The preponderance of chain hotels where it’s hard to tell what country one is in, let alone what city, make the Flushing Meadows Hotel’s close affinity with its surroundings all the more refreshing.
This Munich-based boutique property was formerly a Deutsche Telekom building dating back to the early 1960s. Flushing Meadows is the brainchild of architects Sascha Arnold and Steffen Werner, of Munich practice Arnold/Werner, and gastronomic guru Niels Jäger.
Located in the Glockenbachviertel – a hip part of town featuring all the bars, galleries and retail outlets that a cosmopolitan guest could require – the hotel gets its name not from the famous New York golf course but from the open fields surrounding the nearby Isar river.
A scan of the Arnold/Jäger/Werner website shows the trio have form for quirky interiors elsewhere in the city, including the Bob Beaman nightclub and the Super Danke! smoothie bar, of which Flushing Meadows boasts an offshoot on the building’s ground floor.
On arriving, guests head to the top floor with the only discernible design nod to a reception being a small marble table. The hotel’s bar and restaurant can also be found here. “Key materials include Kvadrat fabric and teak for the bar,” explains Werner.
There is a state-of-the-art lighting installation by the Stuttgart office of Lebanese lighting company .PSLAB, while grey canvas panelling and an open fireplace maintain the moody look. A south-facing rooftop bar allows guests to make the most of the Munich sun.
Arnold/Werner has not only deployed its considerable design skills – including the logo by sister branding agency Fantomas – but also its little black book. A specially selected group of creatives, many of them Munich-based, were asked to create Flushing Meadows’ distinctive look for the 11 loft studios on the building’s third floor. These include Helmut Geiernaka DJ Hell, Viennese actress Birgit Minichmayr and Michi Beck, musician with the seminal German group Die Fantastischen Vier.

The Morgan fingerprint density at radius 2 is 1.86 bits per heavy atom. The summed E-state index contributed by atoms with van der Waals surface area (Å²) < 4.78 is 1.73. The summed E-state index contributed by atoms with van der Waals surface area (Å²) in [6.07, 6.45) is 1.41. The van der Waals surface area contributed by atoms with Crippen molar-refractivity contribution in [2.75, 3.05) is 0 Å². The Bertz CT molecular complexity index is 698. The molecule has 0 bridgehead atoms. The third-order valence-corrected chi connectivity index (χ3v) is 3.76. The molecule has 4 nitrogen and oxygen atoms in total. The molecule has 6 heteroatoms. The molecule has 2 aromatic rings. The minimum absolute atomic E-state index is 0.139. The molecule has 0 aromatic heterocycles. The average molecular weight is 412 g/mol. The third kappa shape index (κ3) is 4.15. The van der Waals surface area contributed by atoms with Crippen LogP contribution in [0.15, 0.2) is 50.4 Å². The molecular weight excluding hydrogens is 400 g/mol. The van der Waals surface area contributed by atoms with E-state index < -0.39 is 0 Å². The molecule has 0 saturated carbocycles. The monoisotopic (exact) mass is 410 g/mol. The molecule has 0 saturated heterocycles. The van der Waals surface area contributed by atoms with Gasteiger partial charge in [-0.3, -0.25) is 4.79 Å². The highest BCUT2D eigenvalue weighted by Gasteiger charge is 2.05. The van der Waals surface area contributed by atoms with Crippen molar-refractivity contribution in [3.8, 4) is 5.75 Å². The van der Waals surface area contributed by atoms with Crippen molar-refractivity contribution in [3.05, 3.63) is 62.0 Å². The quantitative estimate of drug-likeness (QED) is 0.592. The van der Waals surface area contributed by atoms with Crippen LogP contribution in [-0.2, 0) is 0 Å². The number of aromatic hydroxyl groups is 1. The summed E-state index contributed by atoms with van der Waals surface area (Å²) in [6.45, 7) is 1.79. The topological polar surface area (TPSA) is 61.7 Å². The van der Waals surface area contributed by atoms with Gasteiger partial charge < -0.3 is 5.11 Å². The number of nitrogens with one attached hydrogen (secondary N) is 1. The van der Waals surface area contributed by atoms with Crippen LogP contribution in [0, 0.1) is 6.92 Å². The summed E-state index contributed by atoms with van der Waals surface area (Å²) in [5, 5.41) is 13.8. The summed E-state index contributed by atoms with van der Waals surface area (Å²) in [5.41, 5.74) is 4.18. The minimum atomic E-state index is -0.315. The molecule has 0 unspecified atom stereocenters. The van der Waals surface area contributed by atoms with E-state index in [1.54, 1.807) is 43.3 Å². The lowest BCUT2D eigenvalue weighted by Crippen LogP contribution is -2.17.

The design process for these rooms was very much a collective effort, says Werner. “We took their ideas and worked them up from an architectural perspective. Each one has very high 4m walls made of concrete and there are copper elements in each of the bathrooms.” Other unifying elements include neutral wood hues, walls again featuring grey panelling, plus artwork by Berlin artist Maximilian Rödel.
There are an additional five penthouse studios on the upper level, three of which feature private terraces with views of the Munich cityscape or nearby Alps.
Werner talks of the popularity of the hotel bar not just with guests but locals too, so much so that a doorman has to keep the crowds at bay at busy periods – “if you’re a foreigner visiting Munich, it’s like the centre of the city has come to you”.
Munich’s latest boutique hotel draws on the city’s creative talents to create an opulent interior that is a million miles from the big chains